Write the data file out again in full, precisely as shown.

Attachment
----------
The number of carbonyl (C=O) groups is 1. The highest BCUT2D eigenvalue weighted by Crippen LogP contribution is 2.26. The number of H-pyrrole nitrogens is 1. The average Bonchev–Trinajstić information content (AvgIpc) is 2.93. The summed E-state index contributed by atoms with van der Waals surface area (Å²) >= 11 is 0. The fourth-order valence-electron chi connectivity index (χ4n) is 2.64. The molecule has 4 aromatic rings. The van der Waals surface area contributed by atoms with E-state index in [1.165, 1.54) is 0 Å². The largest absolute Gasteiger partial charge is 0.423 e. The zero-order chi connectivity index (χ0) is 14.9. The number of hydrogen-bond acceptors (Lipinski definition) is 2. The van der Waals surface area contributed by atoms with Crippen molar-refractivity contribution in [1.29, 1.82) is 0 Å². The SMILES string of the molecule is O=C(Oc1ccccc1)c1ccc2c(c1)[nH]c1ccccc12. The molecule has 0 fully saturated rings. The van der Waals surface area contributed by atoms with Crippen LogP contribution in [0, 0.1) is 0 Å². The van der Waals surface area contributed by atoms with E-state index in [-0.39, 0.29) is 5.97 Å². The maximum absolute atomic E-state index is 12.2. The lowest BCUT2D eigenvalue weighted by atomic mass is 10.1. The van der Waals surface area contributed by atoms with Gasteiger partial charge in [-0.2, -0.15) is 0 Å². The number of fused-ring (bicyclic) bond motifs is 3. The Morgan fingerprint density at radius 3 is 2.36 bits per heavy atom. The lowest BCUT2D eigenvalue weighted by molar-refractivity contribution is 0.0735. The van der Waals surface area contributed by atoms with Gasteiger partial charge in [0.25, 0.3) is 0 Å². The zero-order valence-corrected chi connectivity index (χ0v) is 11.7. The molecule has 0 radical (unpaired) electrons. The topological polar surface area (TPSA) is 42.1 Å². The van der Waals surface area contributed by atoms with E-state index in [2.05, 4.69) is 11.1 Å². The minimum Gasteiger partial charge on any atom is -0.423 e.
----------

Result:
The number of carbonyl (C=O) groups is 1. The highest BCUT2D eigenvalue weighted by Crippen LogP contribution is 2.26. The number of H-pyrrole nitrogens is 1. The average Bonchev–Trinajstić information content (AvgIpc) is 2.93. The summed E-state index contributed by atoms with van der Waals surface area (Å²) >= 11 is 0. The fourth-order valence-electron chi connectivity index (χ4n) is 2.64. The molecule has 4 aromatic rings. The van der Waals surface area contributed by atoms with E-state index in [1.165, 1.54) is 0 Å². The largest absolute Gasteiger partial charge is 0.423 e. The zero-order chi connectivity index (χ0) is 14.9. The number of hydrogen-bond acceptors (Lipinski definition) is 2. The van der Waals surface area contributed by atoms with Crippen molar-refractivity contribution in [1.29, 1.82) is 0 Å². The SMILES string of the molecule is O=C(Oc1ccccc1)c1ccc2c(c1)[nH]c1ccccc12. The molecule has 0 fully saturated rings. The van der Waals surface area contributed by atoms with Crippen LogP contribution in [0, 0.1) is 0 Å². The van der Waals surface area contributed by atoms with E-state index in [-0.39, 0.29) is 5.97 Å². The maximum absolute atomic E-state index is 12.2. The lowest BCUT2D eigenvalue weighted by atomic mass is 10.1. The van der Waals surface area contributed by atoms with Gasteiger partial charge in [-0.2, -0.15) is 0 Å². The number of fused-ring (bicyclic) bond motifs is 3. The Morgan fingerprint density at radius 3 is 2.36 bits per heavy atom. The lowest BCUT2D eigenvalue weighted by molar-refractivity contribution is 0.0735. The van der Waals surface area contributed by atoms with Gasteiger partial charge in [0.25, 0.3) is 0 Å². The zero-order valence-corrected chi connectivity index (χ0v) is 11.7. The molecule has 0 radical (unpaired) electrons. The topological polar surface area (TPSA) is 42.1 Å². The van der Waals surface area contributed by atoms with E-state index in [2.05, 4.69) is 11.1 Å². The minimum Gasteiger partial charge on any atom is -0.423 e.